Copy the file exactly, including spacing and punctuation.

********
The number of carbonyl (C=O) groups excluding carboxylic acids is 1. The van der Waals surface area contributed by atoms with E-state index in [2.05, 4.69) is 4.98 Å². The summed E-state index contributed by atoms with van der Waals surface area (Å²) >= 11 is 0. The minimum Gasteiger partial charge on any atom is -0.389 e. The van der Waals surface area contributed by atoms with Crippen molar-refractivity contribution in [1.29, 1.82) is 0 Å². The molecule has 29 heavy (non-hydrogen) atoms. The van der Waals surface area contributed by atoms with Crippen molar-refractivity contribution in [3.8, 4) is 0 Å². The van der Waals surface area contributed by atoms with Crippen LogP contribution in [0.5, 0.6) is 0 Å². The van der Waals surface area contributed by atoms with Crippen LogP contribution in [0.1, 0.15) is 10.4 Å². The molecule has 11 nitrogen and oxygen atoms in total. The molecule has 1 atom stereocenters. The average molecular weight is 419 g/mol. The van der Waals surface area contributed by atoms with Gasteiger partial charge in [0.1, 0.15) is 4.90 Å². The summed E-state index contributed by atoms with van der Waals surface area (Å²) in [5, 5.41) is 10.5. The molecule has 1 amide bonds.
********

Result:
The number of carbonyl (C=O) groups excluding carboxylic acids is 1. The van der Waals surface area contributed by atoms with E-state index in [2.05, 4.69) is 4.98 Å². The summed E-state index contributed by atoms with van der Waals surface area (Å²) >= 11 is 0. The minimum Gasteiger partial charge on any atom is -0.389 e. The van der Waals surface area contributed by atoms with Crippen molar-refractivity contribution in [1.29, 1.82) is 0 Å². The molecule has 29 heavy (non-hydrogen) atoms. The van der Waals surface area contributed by atoms with Crippen molar-refractivity contribution in [3.8, 4) is 0 Å². The van der Waals surface area contributed by atoms with Crippen LogP contribution in [0.5, 0.6) is 0 Å². The van der Waals surface area contributed by atoms with Crippen LogP contribution in [0.1, 0.15) is 10.4 Å². The molecule has 11 nitrogen and oxygen atoms in total. The molecule has 1 atom stereocenters. The average molecular weight is 419 g/mol. The van der Waals surface area contributed by atoms with Gasteiger partial charge in [0.1, 0.15) is 4.90 Å². The summed E-state index contributed by atoms with van der Waals surface area (Å²) in [5, 5.41) is 10.5. The molecule has 1 amide bonds.